11. 12.
    George Parfitt, English Poetry of the Seventeenth Century (New York: Longman, 1985), 165–166. Alan Isler explains, ‘For the sixteenth-century English, heroic poetry was a sufficiently broad and amorphous category.’ Isler continues, ‘Epic, romance, history, pseudo-biography, geography — examples of all of these and more might be listed indiscriminately under the single genre heading of “heroic poetry” by the eclectic Elizabethans.’ ‘Heroic Poetry and Sidney’s Two “Arcadias”,’ Modern Language Association Publications 83:2 (1968): 368–379 (369, 373).Google Scholar
  12. 16.
    Robert Devereux, An Apologie of the Earle of Essex against those which falsly and maliciously taxe him to be the onely hinderer of the peace, and quiet of his countrey (London: for J. Smethwick, 1600), B2v.Google Scholar
  13. 17.
    Ibid., B3.Google Scholar
  14. 18.
    Ben Jonson, ed. C. H. Herford and Percy Simpson, 11 vols. (Oxford: Clarendon Press, 1925–1963), VIII:398.Google Scholar
  15. 20.
    Frances Yates, The Art of Memory (Chicago: University of Chicago Press, 1966), 274.Google Scholar
  16. 25.
    R. Malcolm Smuts, Court Culture and the Origins of a Royalist Tradition in Early Stuart England (Philadelphia: University of Pennsylvania Press, 1987), 24–25.Google Scholar
  17. 27.
    See David B. Quinn, ‘James I and the Beginnings of Empire in America,’ Journal of Imperial and Commonwealth History 2:2 (January 1974): 135–152.CrossRefGoogle Scholar
  18. 28.
    For numerical details on James I’s selling of titles, see Lawrence Stone, The Crisis of the Aristocracy, 1558–1641 (Oxford: Clarendon Press, 1965).Google Scholar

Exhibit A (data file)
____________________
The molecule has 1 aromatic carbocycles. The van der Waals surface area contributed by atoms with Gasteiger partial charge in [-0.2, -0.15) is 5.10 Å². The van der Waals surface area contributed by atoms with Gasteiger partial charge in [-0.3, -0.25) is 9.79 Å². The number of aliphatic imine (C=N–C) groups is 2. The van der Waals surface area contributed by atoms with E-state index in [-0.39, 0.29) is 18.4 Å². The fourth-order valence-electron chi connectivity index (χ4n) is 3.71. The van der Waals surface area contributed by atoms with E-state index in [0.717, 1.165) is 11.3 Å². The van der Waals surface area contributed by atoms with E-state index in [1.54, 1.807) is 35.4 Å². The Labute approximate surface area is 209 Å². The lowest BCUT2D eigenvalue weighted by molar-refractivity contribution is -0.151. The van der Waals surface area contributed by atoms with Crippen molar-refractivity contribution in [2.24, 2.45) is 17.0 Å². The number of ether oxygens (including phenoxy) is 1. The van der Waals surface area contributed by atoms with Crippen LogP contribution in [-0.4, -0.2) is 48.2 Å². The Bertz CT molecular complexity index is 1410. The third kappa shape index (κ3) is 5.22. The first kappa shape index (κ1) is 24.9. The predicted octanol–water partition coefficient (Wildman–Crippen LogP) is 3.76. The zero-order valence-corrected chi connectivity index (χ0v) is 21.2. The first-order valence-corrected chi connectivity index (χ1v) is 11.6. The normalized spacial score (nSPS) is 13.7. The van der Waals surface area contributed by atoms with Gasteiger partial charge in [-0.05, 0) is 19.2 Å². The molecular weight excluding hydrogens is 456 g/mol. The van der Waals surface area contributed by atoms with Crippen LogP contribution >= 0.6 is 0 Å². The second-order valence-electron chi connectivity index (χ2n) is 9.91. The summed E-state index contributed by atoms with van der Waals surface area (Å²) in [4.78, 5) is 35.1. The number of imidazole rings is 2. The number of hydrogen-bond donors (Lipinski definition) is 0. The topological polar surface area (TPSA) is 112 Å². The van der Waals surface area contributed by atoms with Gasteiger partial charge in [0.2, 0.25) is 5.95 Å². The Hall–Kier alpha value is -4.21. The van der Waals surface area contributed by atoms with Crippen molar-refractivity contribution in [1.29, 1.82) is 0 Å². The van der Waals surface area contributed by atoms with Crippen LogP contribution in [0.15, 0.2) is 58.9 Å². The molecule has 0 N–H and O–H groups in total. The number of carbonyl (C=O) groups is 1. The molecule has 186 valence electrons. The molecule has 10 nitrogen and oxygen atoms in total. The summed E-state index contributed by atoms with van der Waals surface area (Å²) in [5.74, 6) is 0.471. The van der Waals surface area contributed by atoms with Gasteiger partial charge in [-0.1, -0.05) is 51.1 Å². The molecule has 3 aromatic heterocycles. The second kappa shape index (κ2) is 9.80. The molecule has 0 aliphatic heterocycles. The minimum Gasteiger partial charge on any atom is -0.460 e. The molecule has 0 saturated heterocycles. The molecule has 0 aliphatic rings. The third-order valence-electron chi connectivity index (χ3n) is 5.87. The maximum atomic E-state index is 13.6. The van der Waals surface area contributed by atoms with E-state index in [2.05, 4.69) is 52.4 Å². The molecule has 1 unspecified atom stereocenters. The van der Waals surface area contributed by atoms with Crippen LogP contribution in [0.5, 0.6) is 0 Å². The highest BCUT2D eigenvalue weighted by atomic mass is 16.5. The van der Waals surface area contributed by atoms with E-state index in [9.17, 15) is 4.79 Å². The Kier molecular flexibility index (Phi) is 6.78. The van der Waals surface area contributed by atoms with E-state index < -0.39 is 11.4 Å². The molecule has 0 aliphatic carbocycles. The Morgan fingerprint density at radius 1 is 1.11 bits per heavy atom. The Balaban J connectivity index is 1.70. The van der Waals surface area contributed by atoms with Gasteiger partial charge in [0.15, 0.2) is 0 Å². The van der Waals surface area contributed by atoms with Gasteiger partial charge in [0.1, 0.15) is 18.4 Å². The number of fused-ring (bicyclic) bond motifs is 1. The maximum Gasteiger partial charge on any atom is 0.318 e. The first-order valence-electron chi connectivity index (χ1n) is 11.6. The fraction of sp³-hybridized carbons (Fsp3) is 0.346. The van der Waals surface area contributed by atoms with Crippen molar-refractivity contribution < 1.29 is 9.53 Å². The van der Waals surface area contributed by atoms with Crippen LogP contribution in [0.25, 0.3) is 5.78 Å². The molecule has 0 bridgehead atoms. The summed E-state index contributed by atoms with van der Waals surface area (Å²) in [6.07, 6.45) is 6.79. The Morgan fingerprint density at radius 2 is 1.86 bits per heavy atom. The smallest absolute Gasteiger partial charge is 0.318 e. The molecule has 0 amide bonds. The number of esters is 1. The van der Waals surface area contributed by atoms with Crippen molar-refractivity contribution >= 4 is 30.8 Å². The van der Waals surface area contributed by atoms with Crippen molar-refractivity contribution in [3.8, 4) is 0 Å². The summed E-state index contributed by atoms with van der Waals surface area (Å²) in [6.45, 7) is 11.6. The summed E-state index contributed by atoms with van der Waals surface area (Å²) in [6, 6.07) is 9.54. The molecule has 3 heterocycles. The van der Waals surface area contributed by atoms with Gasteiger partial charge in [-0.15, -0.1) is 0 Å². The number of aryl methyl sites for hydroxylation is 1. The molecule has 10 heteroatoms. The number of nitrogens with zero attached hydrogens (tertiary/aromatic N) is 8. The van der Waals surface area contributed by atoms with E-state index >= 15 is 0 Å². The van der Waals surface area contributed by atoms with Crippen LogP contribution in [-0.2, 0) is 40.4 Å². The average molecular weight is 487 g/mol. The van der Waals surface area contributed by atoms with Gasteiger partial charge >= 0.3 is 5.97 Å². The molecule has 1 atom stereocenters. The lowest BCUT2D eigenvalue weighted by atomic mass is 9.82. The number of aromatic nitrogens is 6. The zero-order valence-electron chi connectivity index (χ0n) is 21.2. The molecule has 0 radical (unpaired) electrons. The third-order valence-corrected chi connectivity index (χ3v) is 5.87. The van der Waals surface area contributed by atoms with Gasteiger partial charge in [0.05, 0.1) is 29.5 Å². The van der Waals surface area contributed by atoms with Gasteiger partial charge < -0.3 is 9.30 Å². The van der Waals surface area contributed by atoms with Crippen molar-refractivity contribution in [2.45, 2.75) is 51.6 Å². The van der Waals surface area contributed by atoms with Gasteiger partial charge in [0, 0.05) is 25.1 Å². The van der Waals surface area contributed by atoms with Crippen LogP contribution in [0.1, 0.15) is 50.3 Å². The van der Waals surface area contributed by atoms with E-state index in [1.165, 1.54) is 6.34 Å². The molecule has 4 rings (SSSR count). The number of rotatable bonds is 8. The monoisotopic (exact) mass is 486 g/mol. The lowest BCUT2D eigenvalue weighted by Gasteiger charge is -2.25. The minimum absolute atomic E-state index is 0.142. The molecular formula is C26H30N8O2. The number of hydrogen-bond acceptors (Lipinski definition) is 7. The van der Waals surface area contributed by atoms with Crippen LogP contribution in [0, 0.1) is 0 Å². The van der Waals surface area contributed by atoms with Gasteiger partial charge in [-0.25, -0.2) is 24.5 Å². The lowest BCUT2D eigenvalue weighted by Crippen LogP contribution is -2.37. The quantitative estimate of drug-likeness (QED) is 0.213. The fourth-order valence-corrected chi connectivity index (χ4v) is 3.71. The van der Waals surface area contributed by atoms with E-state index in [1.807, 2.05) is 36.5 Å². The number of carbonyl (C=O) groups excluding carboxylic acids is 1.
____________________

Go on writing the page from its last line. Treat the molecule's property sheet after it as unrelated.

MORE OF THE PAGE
19. 29.
    Jean Brink, Michael Drayton Revisited (Boston: Twayne, 1990), 66.Google Scholar
  20. 30.
    For general trends in historiography in the period, see F. Smith Fussner, Tudor History and the Historians (New York: Basic Books, 1970) and F. J. Levy, Tudor Historical Thought (San Marino, CA: Huntington Library, 1967).Google Scholar
  21. 31.
    For the complexity of this commentary, however, and Selden’s own ambiguity towards myth, see Anne Lake Prescott, ‘Drayton’s Muse and Selden’s “Story”: The Interfacing of Poetry and History in Poly-Olbion,’ Studies in Philology 87:1 (1990): 128–135; and Reid Barbour, John Selden: Measures of the Holy Commonwealth in Seventeenth-Century England (Toronto: University of Toronto Press, 2003), chapter 1.Google Scholar
  22. 37.
    For instance, Helgerson (Forms of Nationhood, 139–145) argues that the poem offers an anti-monarchical form of nationhood centered on the county gentry, whereas Andrew McRae sees Poly-Olbion as asserting the centrality of the land itself and ‘seek[ing] refuge in a conception of nationhood beyond the reach of “mans devouring hand”.’ God Speed the Plough: The Representation of Agrarian England, 1500–1660 (New York: Cambridge University Press, 1996), 260.Google Scholar
  23. 46.
    Such an expectation may partially account for the bitter tone of the 1622 preface. In it, Drayton complains that Part I of Poly-Olbion has been largely ignored despite the fact ‘that there is scarcely any of the Nobilitie, or Gentry of this land, but that he is some way or other, by his Blood interressed therein’ (IV:391). For more on the contemporary gentry interest in local history that Drayton seems keen to encourage, see Jan Broadway, ‘No historie so meete’: Gentry Culture and the Development of Local History in Elizabethan and Early Stuart England (Manchester: Manchester University Press, 2006).Google Scholar

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© John M. Adrian 2011